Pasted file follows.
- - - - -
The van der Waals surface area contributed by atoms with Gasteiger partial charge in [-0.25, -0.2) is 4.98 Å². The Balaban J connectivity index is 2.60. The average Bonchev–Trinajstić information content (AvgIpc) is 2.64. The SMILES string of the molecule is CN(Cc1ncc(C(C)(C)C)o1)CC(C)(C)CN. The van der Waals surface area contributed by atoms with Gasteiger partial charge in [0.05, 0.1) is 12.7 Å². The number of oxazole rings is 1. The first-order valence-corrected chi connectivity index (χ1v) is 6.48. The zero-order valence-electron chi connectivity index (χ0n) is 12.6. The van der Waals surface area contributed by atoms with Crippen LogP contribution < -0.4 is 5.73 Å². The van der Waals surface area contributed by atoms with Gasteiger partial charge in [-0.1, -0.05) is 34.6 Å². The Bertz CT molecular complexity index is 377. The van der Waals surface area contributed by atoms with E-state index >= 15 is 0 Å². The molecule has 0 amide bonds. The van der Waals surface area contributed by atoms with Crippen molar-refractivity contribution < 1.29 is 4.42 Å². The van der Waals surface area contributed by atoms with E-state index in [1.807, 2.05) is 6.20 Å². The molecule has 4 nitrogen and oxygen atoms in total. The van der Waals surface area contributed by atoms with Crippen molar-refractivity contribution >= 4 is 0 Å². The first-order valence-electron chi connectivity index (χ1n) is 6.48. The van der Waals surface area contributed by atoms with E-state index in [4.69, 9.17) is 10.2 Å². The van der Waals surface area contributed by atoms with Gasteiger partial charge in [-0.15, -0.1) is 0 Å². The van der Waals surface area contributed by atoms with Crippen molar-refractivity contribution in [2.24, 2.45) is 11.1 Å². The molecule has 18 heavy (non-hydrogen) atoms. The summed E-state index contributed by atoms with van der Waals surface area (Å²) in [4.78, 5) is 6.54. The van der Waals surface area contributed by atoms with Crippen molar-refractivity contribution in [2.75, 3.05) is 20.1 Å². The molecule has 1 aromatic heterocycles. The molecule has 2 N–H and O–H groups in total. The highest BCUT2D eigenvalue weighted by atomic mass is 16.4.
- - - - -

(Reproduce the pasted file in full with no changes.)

The van der Waals surface area contributed by atoms with Gasteiger partial charge in [-0.25, -0.2) is 4.98 Å². The Balaban J connectivity index is 2.60. The average Bonchev–Trinajstić information content (AvgIpc) is 2.64. The SMILES string of the molecule is CN(Cc1ncc(C(C)(C)C)o1)CC(C)(C)CN. The van der Waals surface area contributed by atoms with Gasteiger partial charge in [0.05, 0.1) is 12.7 Å². The number of oxazole rings is 1. The first-order valence-corrected chi connectivity index (χ1v) is 6.48. The zero-order valence-electron chi connectivity index (χ0n) is 12.6. The van der Waals surface area contributed by atoms with Crippen LogP contribution < -0.4 is 5.73 Å². The van der Waals surface area contributed by atoms with Gasteiger partial charge in [-0.1, -0.05) is 34.6 Å². The Bertz CT molecular complexity index is 377. The van der Waals surface area contributed by atoms with E-state index >= 15 is 0 Å². The molecule has 0 amide bonds. The van der Waals surface area contributed by atoms with Crippen molar-refractivity contribution < 1.29 is 4.42 Å². The van der Waals surface area contributed by atoms with E-state index in [1.807, 2.05) is 6.20 Å². The molecule has 4 nitrogen and oxygen atoms in total. The van der Waals surface area contributed by atoms with Crippen molar-refractivity contribution >= 4 is 0 Å². The first-order valence-electron chi connectivity index (χ1n) is 6.48. The van der Waals surface area contributed by atoms with E-state index in [4.69, 9.17) is 10.2 Å². The van der Waals surface area contributed by atoms with Gasteiger partial charge in [-0.15, -0.1) is 0 Å². The van der Waals surface area contributed by atoms with Crippen molar-refractivity contribution in [2.24, 2.45) is 11.1 Å². The molecule has 18 heavy (non-hydrogen) atoms. The summed E-state index contributed by atoms with van der Waals surface area (Å²) in [4.78, 5) is 6.54. The van der Waals surface area contributed by atoms with Crippen molar-refractivity contribution in [2.75, 3.05) is 20.1 Å². The molecule has 1 aromatic heterocycles. The molecule has 2 N–H and O–H groups in total. The highest BCUT2D eigenvalue weighted by atomic mass is 16.4.